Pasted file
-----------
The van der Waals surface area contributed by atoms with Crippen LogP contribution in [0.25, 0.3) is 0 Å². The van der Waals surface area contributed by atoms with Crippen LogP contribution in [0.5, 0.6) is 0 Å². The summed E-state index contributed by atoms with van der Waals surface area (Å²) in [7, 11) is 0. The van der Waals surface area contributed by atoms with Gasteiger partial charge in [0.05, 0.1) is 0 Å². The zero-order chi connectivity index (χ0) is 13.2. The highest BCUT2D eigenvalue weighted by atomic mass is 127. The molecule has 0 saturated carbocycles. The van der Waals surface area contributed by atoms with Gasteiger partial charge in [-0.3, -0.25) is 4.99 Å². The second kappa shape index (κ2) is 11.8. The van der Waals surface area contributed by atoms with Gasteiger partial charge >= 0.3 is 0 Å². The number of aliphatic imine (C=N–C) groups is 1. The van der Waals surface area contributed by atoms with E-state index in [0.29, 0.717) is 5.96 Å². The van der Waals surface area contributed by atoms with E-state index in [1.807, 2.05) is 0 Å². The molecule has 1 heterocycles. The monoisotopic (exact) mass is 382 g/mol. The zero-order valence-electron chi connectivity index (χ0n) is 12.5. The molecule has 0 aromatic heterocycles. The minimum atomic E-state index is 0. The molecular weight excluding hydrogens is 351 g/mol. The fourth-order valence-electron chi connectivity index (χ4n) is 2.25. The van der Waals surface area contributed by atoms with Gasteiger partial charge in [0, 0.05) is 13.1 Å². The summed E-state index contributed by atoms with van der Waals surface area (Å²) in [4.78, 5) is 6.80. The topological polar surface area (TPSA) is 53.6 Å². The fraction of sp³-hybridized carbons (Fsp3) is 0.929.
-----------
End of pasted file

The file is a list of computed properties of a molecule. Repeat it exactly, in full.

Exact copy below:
The van der Waals surface area contributed by atoms with Crippen LogP contribution in [0.25, 0.3) is 0 Å². The van der Waals surface area contributed by atoms with Crippen LogP contribution in [0.5, 0.6) is 0 Å². The summed E-state index contributed by atoms with van der Waals surface area (Å²) in [7, 11) is 0. The van der Waals surface area contributed by atoms with Gasteiger partial charge in [0.05, 0.1) is 0 Å². The zero-order chi connectivity index (χ0) is 13.2. The highest BCUT2D eigenvalue weighted by atomic mass is 127. The molecule has 0 saturated carbocycles. The van der Waals surface area contributed by atoms with Gasteiger partial charge in [-0.3, -0.25) is 4.99 Å². The second kappa shape index (κ2) is 11.8. The van der Waals surface area contributed by atoms with Gasteiger partial charge >= 0.3 is 0 Å². The number of aliphatic imine (C=N–C) groups is 1. The van der Waals surface area contributed by atoms with E-state index in [0.29, 0.717) is 5.96 Å². The van der Waals surface area contributed by atoms with E-state index in [1.807, 2.05) is 0 Å². The molecule has 1 heterocycles. The monoisotopic (exact) mass is 382 g/mol. The zero-order valence-electron chi connectivity index (χ0n) is 12.5. The molecule has 0 aromatic heterocycles. The minimum atomic E-state index is 0. The molecular weight excluding hydrogens is 351 g/mol. The fourth-order valence-electron chi connectivity index (χ4n) is 2.25. The van der Waals surface area contributed by atoms with Gasteiger partial charge in [0, 0.05) is 13.1 Å². The summed E-state index contributed by atoms with van der Waals surface area (Å²) in [4.78, 5) is 6.80. The topological polar surface area (TPSA) is 53.6 Å². The fraction of sp³-hybridized carbons (Fsp3) is 0.929.